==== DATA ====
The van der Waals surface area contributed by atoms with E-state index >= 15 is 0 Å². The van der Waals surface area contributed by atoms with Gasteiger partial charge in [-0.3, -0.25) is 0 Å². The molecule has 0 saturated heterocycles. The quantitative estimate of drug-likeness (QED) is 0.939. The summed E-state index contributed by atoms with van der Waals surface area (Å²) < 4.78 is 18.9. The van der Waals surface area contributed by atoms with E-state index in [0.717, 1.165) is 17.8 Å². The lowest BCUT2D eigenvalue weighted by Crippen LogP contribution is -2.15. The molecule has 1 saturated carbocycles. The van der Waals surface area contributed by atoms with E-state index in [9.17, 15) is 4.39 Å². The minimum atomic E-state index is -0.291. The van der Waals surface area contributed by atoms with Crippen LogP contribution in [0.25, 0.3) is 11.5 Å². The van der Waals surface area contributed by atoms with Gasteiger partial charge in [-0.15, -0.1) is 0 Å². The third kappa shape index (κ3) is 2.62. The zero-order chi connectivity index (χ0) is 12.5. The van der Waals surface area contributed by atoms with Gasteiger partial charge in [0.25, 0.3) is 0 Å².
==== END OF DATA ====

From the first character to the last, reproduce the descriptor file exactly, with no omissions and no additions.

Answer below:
The van der Waals surface area contributed by atoms with E-state index >= 15 is 0 Å². The van der Waals surface area contributed by atoms with Gasteiger partial charge in [-0.3, -0.25) is 0 Å². The molecule has 0 saturated heterocycles. The quantitative estimate of drug-likeness (QED) is 0.939. The summed E-state index contributed by atoms with van der Waals surface area (Å²) < 4.78 is 18.9. The van der Waals surface area contributed by atoms with E-state index in [0.717, 1.165) is 17.8 Å². The lowest BCUT2D eigenvalue weighted by Crippen LogP contribution is -2.15. The molecule has 1 saturated carbocycles. The van der Waals surface area contributed by atoms with E-state index in [9.17, 15) is 4.39 Å². The minimum atomic E-state index is -0.291. The van der Waals surface area contributed by atoms with Crippen LogP contribution in [0.25, 0.3) is 11.5 Å². The van der Waals surface area contributed by atoms with Gasteiger partial charge in [-0.15, -0.1) is 0 Å². The third kappa shape index (κ3) is 2.62. The zero-order chi connectivity index (χ0) is 12.5. The van der Waals surface area contributed by atoms with Gasteiger partial charge in [0.25, 0.3) is 0 Å².